A mining subsidiary of the giant General Electric Co. is contemplating a major new investment in a coal field in South Africa, a company official has revealed.

If carried out, the coal project by Utah International Inc. would run contrary to a strong trend among U.S. banks and corporations to curtail new investment in South Africa because of that nation's apartheid racial policy.

A spokesman for the South African embassy confirmed that representatives of Utah International have discussed their proposal with South African officials, and he said there would be "no obstacle, of course," from the South African government.

Utah International, based in San Francisco, has been a wholly owned subsidiary of General Electric since 1976. Its extensive coal and uranium mining operations accounted for $1.72 billion of GE's $27.2 billion in revenues last year, according to company figures.

William W. Grant, Utah International's Washington representative, raised the subject of the proposed South African venture this week at a seminar on church-state-corporate relations sponsored by the public relations firm of Burson-Marsteller.

He told members of the panel, which included outspoken religious critics of the U.S. corporate investment in South Africa, that his company was considering a major undertaking in the booming South African coal industry, and was sounding out public and governmental reaction.

Utah International, he said, regards itself as an enlightened employer, as shown by the fact that 80 percent of its miners in New Mexico are Navajo Indians who, he said, are earning an average of more than $30,000 a year. Investment in South Africa by his firm, he suggested, might be beneficial to that country's blacks, who provide most of the labor force in the coal fields.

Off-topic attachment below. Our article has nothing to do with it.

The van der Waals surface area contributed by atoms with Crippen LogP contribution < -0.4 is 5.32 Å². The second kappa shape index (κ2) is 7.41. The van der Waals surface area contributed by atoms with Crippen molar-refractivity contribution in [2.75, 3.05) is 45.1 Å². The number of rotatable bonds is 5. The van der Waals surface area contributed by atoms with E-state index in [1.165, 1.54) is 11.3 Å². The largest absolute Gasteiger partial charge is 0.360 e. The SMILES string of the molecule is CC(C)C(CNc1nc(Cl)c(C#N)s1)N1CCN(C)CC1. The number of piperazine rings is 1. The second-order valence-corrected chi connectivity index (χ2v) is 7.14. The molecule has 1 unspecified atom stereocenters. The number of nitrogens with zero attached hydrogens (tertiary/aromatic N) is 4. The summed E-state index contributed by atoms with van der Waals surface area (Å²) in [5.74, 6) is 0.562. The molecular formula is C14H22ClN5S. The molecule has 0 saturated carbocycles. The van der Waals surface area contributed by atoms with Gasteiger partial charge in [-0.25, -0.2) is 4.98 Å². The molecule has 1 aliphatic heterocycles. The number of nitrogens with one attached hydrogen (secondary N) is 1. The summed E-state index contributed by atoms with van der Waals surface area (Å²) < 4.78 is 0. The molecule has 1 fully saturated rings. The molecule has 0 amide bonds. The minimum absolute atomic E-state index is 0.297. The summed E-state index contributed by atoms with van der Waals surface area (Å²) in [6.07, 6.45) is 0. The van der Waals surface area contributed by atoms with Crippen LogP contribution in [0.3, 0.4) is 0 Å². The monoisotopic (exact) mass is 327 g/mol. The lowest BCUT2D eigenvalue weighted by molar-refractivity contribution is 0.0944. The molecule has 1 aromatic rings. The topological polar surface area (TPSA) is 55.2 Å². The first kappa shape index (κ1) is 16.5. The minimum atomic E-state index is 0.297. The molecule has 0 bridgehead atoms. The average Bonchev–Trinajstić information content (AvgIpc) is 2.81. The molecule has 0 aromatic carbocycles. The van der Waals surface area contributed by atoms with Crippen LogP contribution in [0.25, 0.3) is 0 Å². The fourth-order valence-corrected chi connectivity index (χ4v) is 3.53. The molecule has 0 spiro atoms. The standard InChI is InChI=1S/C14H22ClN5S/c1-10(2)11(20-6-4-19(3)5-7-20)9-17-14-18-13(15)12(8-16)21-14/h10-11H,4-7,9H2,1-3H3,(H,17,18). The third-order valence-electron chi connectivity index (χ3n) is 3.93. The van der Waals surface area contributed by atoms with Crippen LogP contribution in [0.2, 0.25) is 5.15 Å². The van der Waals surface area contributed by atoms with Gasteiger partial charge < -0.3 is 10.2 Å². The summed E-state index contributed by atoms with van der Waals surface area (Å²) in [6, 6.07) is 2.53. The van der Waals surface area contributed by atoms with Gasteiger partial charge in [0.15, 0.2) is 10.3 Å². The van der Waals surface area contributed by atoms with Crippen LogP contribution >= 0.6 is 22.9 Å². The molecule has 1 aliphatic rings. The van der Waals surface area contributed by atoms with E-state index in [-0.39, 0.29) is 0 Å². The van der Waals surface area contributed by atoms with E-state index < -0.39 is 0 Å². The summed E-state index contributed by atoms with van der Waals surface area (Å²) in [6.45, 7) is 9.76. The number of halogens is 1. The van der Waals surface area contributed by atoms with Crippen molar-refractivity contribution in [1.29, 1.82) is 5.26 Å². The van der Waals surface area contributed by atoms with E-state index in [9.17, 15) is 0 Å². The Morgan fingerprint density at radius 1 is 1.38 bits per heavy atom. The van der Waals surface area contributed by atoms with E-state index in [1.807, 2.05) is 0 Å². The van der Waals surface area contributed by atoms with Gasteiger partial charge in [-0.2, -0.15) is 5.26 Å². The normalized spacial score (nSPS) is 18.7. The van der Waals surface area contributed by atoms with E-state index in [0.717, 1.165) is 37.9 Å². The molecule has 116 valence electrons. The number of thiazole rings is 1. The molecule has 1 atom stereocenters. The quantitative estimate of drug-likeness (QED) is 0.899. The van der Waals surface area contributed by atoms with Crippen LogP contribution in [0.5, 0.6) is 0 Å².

But he was warned by Timothy Smith, executive director of the Interfaith Center on Corporate Responsibility, which monitors corporate performance on social and environmental issues for the National Council of Churches, that any new investment would be taken as a "nod of approval" by the South African government.

Black coal miners can make up to $500 a month, which compares favorably with wages paid to blacks by other sectors of the South African economy.

Grant declined to provide any details of the proposed coal venture, saying through an associate that it would be premature to discuss it. Larry Vaber, a spokesman for GE, said that "obviously any commitment in South Africa would require consideration and approval at the corporate policy level, and such consideration and approval have not been given." GE is already one of the largest U.S.-based investors in South Africa.

In assessing the position his group would take on the proposed investment, Smith said, "I would set up an imaginary balance in my mind. I would look at the positive contribution they would make, through paying a living wage and trying to minimize discrimination and so on, against the political impact a sizable investment would make at this time. I think at this time it would do more to strengthen the forces of white minority rule in South Africa than to undermine them."